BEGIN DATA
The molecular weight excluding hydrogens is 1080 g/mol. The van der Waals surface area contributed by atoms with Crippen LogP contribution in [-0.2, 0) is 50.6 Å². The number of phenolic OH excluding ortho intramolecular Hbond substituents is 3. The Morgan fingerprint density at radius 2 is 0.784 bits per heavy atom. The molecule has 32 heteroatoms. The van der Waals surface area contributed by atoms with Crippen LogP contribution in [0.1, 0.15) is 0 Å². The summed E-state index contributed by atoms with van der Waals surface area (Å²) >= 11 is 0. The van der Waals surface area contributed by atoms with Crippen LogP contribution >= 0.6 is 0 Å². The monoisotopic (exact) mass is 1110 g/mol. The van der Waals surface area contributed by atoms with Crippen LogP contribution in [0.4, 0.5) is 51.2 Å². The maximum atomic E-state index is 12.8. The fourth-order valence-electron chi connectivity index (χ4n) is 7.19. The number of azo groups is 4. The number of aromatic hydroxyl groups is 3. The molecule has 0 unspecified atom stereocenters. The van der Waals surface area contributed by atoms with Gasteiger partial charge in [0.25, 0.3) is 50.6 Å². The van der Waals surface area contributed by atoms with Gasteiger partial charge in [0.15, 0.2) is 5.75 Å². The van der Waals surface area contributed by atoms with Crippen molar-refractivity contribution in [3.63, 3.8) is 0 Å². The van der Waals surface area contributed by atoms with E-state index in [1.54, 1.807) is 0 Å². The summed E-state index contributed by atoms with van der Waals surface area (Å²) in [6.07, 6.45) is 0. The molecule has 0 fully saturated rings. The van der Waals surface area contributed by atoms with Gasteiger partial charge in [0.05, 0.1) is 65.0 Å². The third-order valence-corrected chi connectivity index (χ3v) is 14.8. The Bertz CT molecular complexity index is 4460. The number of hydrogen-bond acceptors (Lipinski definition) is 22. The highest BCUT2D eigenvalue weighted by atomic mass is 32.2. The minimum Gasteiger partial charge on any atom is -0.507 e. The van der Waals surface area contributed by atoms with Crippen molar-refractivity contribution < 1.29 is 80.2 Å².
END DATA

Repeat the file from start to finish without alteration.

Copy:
The molecular weight excluding hydrogens is 1080 g/mol. The van der Waals surface area contributed by atoms with Crippen LogP contribution in [-0.2, 0) is 50.6 Å². The number of phenolic OH excluding ortho intramolecular Hbond substituents is 3. The Morgan fingerprint density at radius 2 is 0.784 bits per heavy atom. The molecule has 32 heteroatoms. The van der Waals surface area contributed by atoms with Crippen LogP contribution in [0.1, 0.15) is 0 Å². The summed E-state index contributed by atoms with van der Waals surface area (Å²) >= 11 is 0. The van der Waals surface area contributed by atoms with Crippen LogP contribution >= 0.6 is 0 Å². The monoisotopic (exact) mass is 1110 g/mol. The van der Waals surface area contributed by atoms with Crippen LogP contribution in [0.4, 0.5) is 51.2 Å². The maximum atomic E-state index is 12.8. The fourth-order valence-electron chi connectivity index (χ4n) is 7.19. The number of azo groups is 4. The number of aromatic hydroxyl groups is 3. The molecule has 0 unspecified atom stereocenters. The van der Waals surface area contributed by atoms with Gasteiger partial charge in [0.25, 0.3) is 50.6 Å². The van der Waals surface area contributed by atoms with Gasteiger partial charge in [0.15, 0.2) is 5.75 Å². The van der Waals surface area contributed by atoms with Crippen molar-refractivity contribution in [3.63, 3.8) is 0 Å². The van der Waals surface area contributed by atoms with E-state index in [1.54, 1.807) is 0 Å². The summed E-state index contributed by atoms with van der Waals surface area (Å²) in [6.07, 6.45) is 0. The molecule has 0 fully saturated rings. The van der Waals surface area contributed by atoms with Gasteiger partial charge in [0.05, 0.1) is 65.0 Å². The third-order valence-corrected chi connectivity index (χ3v) is 14.8. The Bertz CT molecular complexity index is 4460. The number of hydrogen-bond acceptors (Lipinski definition) is 22. The highest BCUT2D eigenvalue weighted by atomic mass is 32.2. The minimum Gasteiger partial charge on any atom is -0.507 e. The van der Waals surface area contributed by atoms with Crippen molar-refractivity contribution < 1.29 is 80.2 Å².